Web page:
8 Key Tech Trends in a Post COVID-19 World

8 Key Tech Trends in a Post COVID-19 World

Ahmed Banafa 03/06/2020 5
8 Key Tech Trends in a Post-COVID-19 World

COVID-19 has demonstrated the importance of digital readiness, which allows business and people’s life to continue as usual during pandemics.

Building the necessary infrastructure to support a digitized world and stay current in the latest technology will be essential for any business or country to remain competitive in a post-COVID-19 world.

COVID19 pandemic is the ultimate catalyst for digital transformation and will greatly accelerate several major trends that were already well underway before the pandemic. The #COVID-19 pandemic will have a lasting effect not only on our economy, but on how we go about our daily lives, and things are not likely to return to pre-pandemic norms. While this pandemic has forced many businesses to reduce or suspend operations, affecting their bottom line, it has helped to accelerate the development of several emerging technologies. This is especially true for innovations that reduce human-to-human contact, automate processes, and increase productivity amid social distancing. 

8 Key Tech Trends in a Post-COVID-19 World

The following technologies stand to bourgeon in a post COVID19 world:

1) Artificial intelligence (AI) 

By 2030 #AI products will contribute more than $15.7 trillion to the global economy. A number of technological innovations such as intelligent data processing, and face and speech recognition have become possible due to AI. 

Post-COVID-19, consumer behaviors won’t go back to pre-pandemic norms. Consumers will purchase more goods and services online, and increasing numbers of people will work remotely. As companies begin to navigate the post-COVID-19 world as economies slowly begin to reopen, the application of artificial intelligence (AI) will be extremely valuable in helping them adapt to these new trends. 

AI will be particularly useful for those within retail and supply chain industries. Through machine learning and advanced data analytics, AI will help these companies detect new purchasing patterns and deliver a greater personalized experience to online customers.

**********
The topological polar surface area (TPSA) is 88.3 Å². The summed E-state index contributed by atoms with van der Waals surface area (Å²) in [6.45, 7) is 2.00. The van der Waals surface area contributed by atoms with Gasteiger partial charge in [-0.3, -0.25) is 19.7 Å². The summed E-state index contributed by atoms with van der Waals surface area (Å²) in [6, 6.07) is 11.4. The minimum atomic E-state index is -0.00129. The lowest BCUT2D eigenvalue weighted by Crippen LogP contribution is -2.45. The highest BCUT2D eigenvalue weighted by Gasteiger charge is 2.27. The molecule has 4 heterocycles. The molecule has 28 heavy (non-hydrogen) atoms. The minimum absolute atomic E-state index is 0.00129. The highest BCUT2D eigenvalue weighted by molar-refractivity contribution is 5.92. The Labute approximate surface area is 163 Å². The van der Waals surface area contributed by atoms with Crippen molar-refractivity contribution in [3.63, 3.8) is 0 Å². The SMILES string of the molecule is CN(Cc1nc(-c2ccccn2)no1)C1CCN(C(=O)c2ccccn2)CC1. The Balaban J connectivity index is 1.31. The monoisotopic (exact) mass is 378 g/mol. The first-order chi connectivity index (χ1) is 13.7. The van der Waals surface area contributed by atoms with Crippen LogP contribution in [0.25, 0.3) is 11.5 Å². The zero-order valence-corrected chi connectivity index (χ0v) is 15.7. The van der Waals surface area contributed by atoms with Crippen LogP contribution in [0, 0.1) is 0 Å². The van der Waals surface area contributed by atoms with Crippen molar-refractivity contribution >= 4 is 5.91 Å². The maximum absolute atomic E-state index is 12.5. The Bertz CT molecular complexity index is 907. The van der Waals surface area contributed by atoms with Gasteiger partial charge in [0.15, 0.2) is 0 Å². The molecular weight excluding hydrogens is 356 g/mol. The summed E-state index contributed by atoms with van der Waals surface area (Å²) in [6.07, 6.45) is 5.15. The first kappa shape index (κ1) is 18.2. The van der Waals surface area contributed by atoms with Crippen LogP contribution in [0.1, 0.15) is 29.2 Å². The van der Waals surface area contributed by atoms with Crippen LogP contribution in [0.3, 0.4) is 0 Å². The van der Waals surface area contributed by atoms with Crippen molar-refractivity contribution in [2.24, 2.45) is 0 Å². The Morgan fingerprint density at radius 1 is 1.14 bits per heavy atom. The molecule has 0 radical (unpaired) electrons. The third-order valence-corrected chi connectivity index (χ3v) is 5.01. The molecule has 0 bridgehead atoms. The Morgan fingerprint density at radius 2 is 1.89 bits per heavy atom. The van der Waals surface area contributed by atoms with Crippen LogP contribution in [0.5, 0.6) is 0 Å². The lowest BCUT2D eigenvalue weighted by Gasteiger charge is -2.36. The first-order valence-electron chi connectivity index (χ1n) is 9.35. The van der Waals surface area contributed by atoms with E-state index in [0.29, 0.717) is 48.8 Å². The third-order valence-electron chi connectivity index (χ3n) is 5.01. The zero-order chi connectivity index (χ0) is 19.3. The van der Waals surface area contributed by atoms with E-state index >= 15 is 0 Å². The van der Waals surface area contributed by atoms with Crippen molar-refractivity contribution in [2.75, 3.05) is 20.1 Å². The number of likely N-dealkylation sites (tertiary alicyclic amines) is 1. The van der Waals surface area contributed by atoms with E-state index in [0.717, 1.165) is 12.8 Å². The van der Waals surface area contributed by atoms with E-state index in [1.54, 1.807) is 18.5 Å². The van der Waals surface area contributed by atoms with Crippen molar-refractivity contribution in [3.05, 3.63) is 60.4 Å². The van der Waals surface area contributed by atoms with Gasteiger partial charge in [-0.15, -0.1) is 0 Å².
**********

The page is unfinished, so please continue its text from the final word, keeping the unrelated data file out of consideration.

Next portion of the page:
AI tools analyze large amounts of data to learn underlying patterns, enabling computer systems to make decisions, predict human behavior, and recognize images and human speech, among many other things. AI-enabled systems also continuously learn and adapt. These capabilities will be extremely valuable as companies confront and adapt to the next normal once this pandemic subsides.

AI will increasingly contribute to the forecasting of consumers’ behavior, which became hardly predictable, and to help businesses organize effective logistics. Chatbots may provide clients’ support 24/7, one of the ‘must-have’ during the lockdown. 

2) Cloud Computing

Fortunately, #cloud companies are weathering the pandemic stress-test caused by the sudden spike in workloads and waves of new, inexperienced users. Microsoft reports a 775% spike in cloud services demand from COVID-19. 

In post-COVID-19 world, cloud technology is likely to receive a surge in implementation across all types of apps. As the virus spread, people were forced to work from home (WFH) and online learning models were implemented, the demand for cloud-based video conferencing and teaching has skyrocketed. Various cloud service vendors have actively upgraded their functions and provided resources to meet this demand. Moving forward, businesses and educational institutions are likely to continue to make use of this technology. As demand for this technology continues to grow, implementation of this technology into mobile applications for easier access will be key, for the cloud the sky is the limit.

3) VR/AR

This pandemic increased the number of people using #VR headsets to play video games, explore virtual travel destinations and partake in online entertainment, as they isolate at home, they’re also using this technology to seek human interaction through social VR platforms.

Businesses have also been experimenting with VR platforms to train employees, hold conferences, collaborate on projects, and connect employees virtually. For example, scientists worldwide have turned to VR platform for molecular design, to collaborate on coronavirus research and potential treatments. Now that businesses and consumers know the extent to which this technology can be used, we are likely to see more virtual conferences and human interactions as our new normal sets in.